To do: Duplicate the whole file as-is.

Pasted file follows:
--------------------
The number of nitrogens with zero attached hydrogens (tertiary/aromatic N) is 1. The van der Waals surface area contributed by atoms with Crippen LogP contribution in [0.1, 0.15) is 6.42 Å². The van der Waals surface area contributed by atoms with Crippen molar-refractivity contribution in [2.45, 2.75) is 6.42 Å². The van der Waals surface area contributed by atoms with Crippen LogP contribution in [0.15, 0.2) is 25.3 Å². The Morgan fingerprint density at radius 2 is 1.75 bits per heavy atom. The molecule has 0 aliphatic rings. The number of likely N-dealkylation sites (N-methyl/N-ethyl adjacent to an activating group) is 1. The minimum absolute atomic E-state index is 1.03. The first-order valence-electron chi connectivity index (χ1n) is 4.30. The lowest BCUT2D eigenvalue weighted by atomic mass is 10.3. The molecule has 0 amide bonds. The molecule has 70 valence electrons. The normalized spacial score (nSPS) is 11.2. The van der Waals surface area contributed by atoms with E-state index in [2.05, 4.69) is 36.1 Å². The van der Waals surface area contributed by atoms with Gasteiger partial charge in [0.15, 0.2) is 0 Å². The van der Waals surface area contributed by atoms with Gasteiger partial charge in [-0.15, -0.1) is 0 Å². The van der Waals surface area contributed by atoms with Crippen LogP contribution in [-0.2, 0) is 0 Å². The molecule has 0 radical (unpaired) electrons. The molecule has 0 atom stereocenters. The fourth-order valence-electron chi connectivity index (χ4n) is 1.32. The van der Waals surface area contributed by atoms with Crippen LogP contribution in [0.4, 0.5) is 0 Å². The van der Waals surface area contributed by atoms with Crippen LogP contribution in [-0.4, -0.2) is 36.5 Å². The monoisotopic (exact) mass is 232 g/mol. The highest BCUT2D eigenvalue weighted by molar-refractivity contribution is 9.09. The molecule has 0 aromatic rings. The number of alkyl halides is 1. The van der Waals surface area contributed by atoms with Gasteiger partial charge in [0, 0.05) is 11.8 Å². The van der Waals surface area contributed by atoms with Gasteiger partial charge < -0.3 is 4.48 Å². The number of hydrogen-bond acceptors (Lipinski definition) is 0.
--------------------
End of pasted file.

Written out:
The number of nitrogens with zero attached hydrogens (tertiary/aromatic N) is 1. The van der Waals surface area contributed by atoms with Crippen LogP contribution in [0.1, 0.15) is 6.42 Å². The van der Waals surface area contributed by atoms with Crippen molar-refractivity contribution in [2.45, 2.75) is 6.42 Å². The van der Waals surface area contributed by atoms with Crippen LogP contribution in [0.15, 0.2) is 25.3 Å². The Morgan fingerprint density at radius 2 is 1.75 bits per heavy atom. The molecule has 0 aliphatic rings. The number of likely N-dealkylation sites (N-methyl/N-ethyl adjacent to an activating group) is 1. The minimum absolute atomic E-state index is 1.03. The first-order valence-electron chi connectivity index (χ1n) is 4.30. The lowest BCUT2D eigenvalue weighted by atomic mass is 10.3. The molecule has 0 amide bonds. The molecule has 70 valence electrons. The normalized spacial score (nSPS) is 11.2. The van der Waals surface area contributed by atoms with E-state index in [2.05, 4.69) is 36.1 Å². The van der Waals surface area contributed by atoms with Gasteiger partial charge in [0.15, 0.2) is 0 Å². The van der Waals surface area contributed by atoms with Gasteiger partial charge in [-0.15, -0.1) is 0 Å². The van der Waals surface area contributed by atoms with Crippen LogP contribution in [-0.2, 0) is 0 Å². The molecule has 0 radical (unpaired) electrons. The molecule has 0 atom stereocenters. The fourth-order valence-electron chi connectivity index (χ4n) is 1.32. The van der Waals surface area contributed by atoms with Crippen LogP contribution in [0.4, 0.5) is 0 Å². The van der Waals surface area contributed by atoms with Crippen LogP contribution in [-0.4, -0.2) is 36.5 Å². The monoisotopic (exact) mass is 232 g/mol. The highest BCUT2D eigenvalue weighted by molar-refractivity contribution is 9.09. The molecule has 0 aromatic rings. The number of alkyl halides is 1. The van der Waals surface area contributed by atoms with Gasteiger partial charge in [0, 0.05) is 11.8 Å². The van der Waals surface area contributed by atoms with Gasteiger partial charge < -0.3 is 4.48 Å². The number of hydrogen-bond acceptors (Lipinski definition) is 0.